Biopics have a wider range than historical figures alone; protagonists can also be characters from familiar novels or other sources. One representative work featuring real-life figures includes "Su Wu"; another is "Chang An San Wan Li". Those based on fictional characters include"The Legend of the Condor Heroes: The Great Hero", "Fighting for Love", and "The Story of the Stone".
"Chang An San Wan Li", although an animated film, is quite different in texture and style from the popular animated films of the past five years. Its protagonists are Li Bai and Gao Shi, will be released on July 8th, making it the earliest among all costume epics films to meet audiences.
"The Legend of the Condor Heroes: The Great Hero," directed by Xu Ke with Xiao Zhan and Zhuang Dafei as lead actors. The Mongol army under Genghis Khan destroyed Jin Dynasty, then marched southward to wipe out Song Dynasty. Martial arts masters from various sects were embroiled in intense struggles; a hero among heroes like Guo Jing rallied forces from Central Plains' martial arts circle to defend Xiangyang for their countrymen.
Of all these films, "The Story of the Stone" is perhaps the most unique one. Objectively speaking, it does not belong to the costume epic genre. However, as director Hu Mei's ten-year labor of love project, this movie may offer audiences a different experience.
The new era of Chinese ancient costume blockbuster
What is an Chinese ancient costume blockbuster? This concept may be more familiar to everyone over a decade ago, when discussions about it were prevalent around 2010. Firstly, the story must be set in ancient times. Whether based on historical backgrounds or fictional eras, and whether martial arts action or fantasy Xuanhuan tales, they all have to take place "a long time ago." Secondly, investment must be substantial.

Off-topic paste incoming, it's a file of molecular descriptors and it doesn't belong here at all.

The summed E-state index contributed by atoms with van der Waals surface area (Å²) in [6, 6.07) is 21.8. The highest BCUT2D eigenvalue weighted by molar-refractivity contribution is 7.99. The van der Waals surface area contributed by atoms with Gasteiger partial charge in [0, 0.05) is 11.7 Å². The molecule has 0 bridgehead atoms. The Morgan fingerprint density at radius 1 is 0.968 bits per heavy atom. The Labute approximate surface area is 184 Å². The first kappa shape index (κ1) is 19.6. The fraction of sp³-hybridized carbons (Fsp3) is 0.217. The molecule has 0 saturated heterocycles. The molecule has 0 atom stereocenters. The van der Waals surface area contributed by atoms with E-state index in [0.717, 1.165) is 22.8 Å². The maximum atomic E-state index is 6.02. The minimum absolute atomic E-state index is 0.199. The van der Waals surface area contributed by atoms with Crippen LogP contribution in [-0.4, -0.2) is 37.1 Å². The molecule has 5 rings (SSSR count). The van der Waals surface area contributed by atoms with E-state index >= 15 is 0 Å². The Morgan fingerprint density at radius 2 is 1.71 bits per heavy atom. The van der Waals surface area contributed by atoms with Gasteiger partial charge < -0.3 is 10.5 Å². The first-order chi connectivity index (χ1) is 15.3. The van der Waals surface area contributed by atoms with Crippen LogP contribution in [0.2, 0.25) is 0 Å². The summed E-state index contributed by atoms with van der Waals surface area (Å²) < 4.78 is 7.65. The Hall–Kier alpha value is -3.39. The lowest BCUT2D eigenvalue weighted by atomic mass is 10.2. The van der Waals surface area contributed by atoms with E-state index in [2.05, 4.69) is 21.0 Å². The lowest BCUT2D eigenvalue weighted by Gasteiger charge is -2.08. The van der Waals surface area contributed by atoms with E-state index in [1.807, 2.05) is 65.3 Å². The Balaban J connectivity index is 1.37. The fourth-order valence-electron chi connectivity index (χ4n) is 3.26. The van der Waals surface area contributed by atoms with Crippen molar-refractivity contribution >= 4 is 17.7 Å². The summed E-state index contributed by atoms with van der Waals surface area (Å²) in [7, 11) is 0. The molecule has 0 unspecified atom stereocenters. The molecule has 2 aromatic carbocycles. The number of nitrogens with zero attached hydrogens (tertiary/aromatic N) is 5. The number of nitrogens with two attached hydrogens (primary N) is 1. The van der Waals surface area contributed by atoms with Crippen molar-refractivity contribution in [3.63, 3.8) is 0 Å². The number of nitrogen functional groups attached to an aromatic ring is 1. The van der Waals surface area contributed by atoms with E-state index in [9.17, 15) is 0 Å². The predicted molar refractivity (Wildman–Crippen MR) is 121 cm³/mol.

From the rise of "Hero" in 2002 to the plain ending of "The Assassins" in 2012, Chinese ancient costume blockbusters went through their first decade. It was a rich, colorful yet crude and boorish period. Why did Chinese ancient costume blockbuster emerge? The most fundamental reason was commercial demand. For a long time, costumes films had been among China's most eye-catching genres for Chinese audiences; if we narrow down even further then it would cater to overseas markets' demand for Chinese cultural exports.
For worldwide audience viewership, Chinese costumed film provided them with an exotic spectacle that often failed for them to fully comprehend its underlying meanings. The aesthetic focus has shifted during this period towards mass appeal than substance. This created only few followers who successfully rode on this trend. After remaining silent for some time thereafter emerged “Monster Hunt,” representing the highest level of commercial success for Chinese costume films.
Before the release of "Full River Red," only two costume epics, "Monster Hunt" and "Monster Hunt 2," had made it into China's top 30 box office rankings. There were many factors contributing to the success of "Monster Hunt": pre-promotion, star power, and timing. However, what was more important was its completion of a transition from Chinese costume films aimed at foreign audiences to Hollywood-style fantasy films targeting domestic Chinese viewership. The shift from "Hero" to "Monster Hunt" also represented a move from spectacle to rationality.